A wrap of the biggest stories and best writing about the outdoors from New Zealand and around the world.
New Zealand’s 3000km thru-hike, Te Araroa Trail, has celebrated 10 years.
The Walking Access Commission’s chief executive Ric Cullinane would like to see all New Zealanders walk the trail in sections over their lifetime
“Starting as children we can explore the corners of our country, taking our time while walking to meet each other, to learn our history and ecology and to marvel at our special places,” he said.
Cullinane would also like to see the trail become safer, moving forward.
“Currently about 15 per cent of Te Araroa involves walking on the road,” he said.
“We’re working with councils, mana whenua, private landowners and local communities to move more of the trail off road and into nature.”
DOC asks campers to assess risk this summer
More than 60,000 people are expected at DOC campsites this summer and DOC is urging campers to learn the rules.
This includes getting vaccinated and bringing their vaccination passports.
“DOC will be checking that those camping on public conservation land over summer are following the rules,” DOC’s Steve Taylor said.
The move to the traffic light system will see some more remote camping sites closed.
“Where the public health risks at these sites are deemed high and are not easily mitigated, we may also put restrictions in place or close facilities at red or orange under the traffic light system,” Taylor said.
Meanwhile, Covid has been identified in Fiordland National Park at the remote Green Lake Hut.
The Ministry of Health is advising anyone who stayed on December 4 to self-isolate and get tested.
Read here for more.
Nine kea killed by 1080 operations
A report has revealed the loss of nine kea to 1080 poisonings in 2020.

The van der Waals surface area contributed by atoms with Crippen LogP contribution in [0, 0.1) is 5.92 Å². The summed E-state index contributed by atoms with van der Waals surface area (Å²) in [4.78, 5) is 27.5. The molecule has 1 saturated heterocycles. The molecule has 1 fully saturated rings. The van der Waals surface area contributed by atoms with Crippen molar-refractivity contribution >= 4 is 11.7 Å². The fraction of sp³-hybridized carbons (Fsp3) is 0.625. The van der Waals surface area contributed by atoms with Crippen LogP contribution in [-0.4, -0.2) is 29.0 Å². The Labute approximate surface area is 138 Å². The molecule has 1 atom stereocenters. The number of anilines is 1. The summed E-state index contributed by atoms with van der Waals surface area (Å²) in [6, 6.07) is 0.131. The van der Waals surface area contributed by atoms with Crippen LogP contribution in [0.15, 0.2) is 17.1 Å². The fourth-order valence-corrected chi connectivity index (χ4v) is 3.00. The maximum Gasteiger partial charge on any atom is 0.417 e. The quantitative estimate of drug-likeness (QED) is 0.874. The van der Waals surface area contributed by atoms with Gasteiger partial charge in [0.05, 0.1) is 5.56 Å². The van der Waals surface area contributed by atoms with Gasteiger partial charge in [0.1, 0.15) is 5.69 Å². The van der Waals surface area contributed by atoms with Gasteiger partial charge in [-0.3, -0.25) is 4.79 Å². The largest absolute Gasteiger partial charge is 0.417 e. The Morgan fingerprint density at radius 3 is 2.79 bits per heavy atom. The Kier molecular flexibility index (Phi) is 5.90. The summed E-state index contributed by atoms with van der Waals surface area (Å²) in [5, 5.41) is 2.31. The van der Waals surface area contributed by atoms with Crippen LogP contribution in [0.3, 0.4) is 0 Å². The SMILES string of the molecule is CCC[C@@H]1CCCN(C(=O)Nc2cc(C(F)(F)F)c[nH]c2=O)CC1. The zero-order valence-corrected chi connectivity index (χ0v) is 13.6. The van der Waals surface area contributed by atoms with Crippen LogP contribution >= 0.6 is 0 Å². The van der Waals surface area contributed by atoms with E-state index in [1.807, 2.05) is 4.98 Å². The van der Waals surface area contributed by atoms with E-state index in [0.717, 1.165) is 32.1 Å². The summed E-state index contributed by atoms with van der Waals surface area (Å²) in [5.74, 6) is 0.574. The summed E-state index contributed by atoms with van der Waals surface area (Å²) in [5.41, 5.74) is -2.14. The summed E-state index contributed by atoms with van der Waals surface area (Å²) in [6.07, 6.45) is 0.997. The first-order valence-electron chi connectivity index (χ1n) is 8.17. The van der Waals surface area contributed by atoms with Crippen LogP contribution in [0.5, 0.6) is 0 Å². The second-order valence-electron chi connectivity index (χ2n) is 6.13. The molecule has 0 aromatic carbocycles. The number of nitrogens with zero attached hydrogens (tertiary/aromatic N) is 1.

The Environmental Protection Authority report details the deaths of six kea killed during one aerial operation, and three killed during another.
Intelligence and reporting manager Brian Ruiterman said despite its risks, 1080 remains the most viable pest management tool.
In another incident, an escaped dog died after it went into a treatment area and consumed poison.
“It is essential to ensure that risks to non-target species are managed and mitigated effectively and steps should continue to be taken to avoid any incidents of non-target impacts”, he said.
Read the full story here.
Big Agnes founder bags rooftop tent trend
Big Agnes founder Bill Gamber believes the rooftop tent trend will be a short-lived one.
“Where I find such a big fault is that it’s a very impactful product that will not be in the field in five to 10 years, because it tends to be a very cheap tent on an expensive rack,” he told Backpacker magazine.
“People like to drive around and show it off. I find the idea of throwing one out and buying a new one pretty offensive.”
Gamber said Big Agnes has been asked to make roof top tents for years, but never completed the design process.
“We started to see all the things we didn’t like about it,” he said.
“There’s a lot of really good companies making car top tents, so I don’t want to talk smack, but it doesn’t work from a long-term environmental standpoint for me.”
Study to test cannabis effects on exercise
Researchers are measuring the effects cannabis has on physical activity.
The CU Boulder study will test the drug’s psychological and physiological effects on 50 participants while exercising under laboratory conditions sober and under the influence.
“To date, there are no human studies on the effects of legal market cannabis on the experience of exercise,” PhD student Laurel Gibson said.
Results may challenge the stereotypical notion that cannabis decreases motivation.
“We are seeing an increasing number of anecdotal reports of people using it in combination with everything from golfing and yoga to snowboarding and running,” Gibson said.
“If cannabis could ease pain and inflammation, helping older adults to be more active, that could be a real benefit.”
Read the full story here.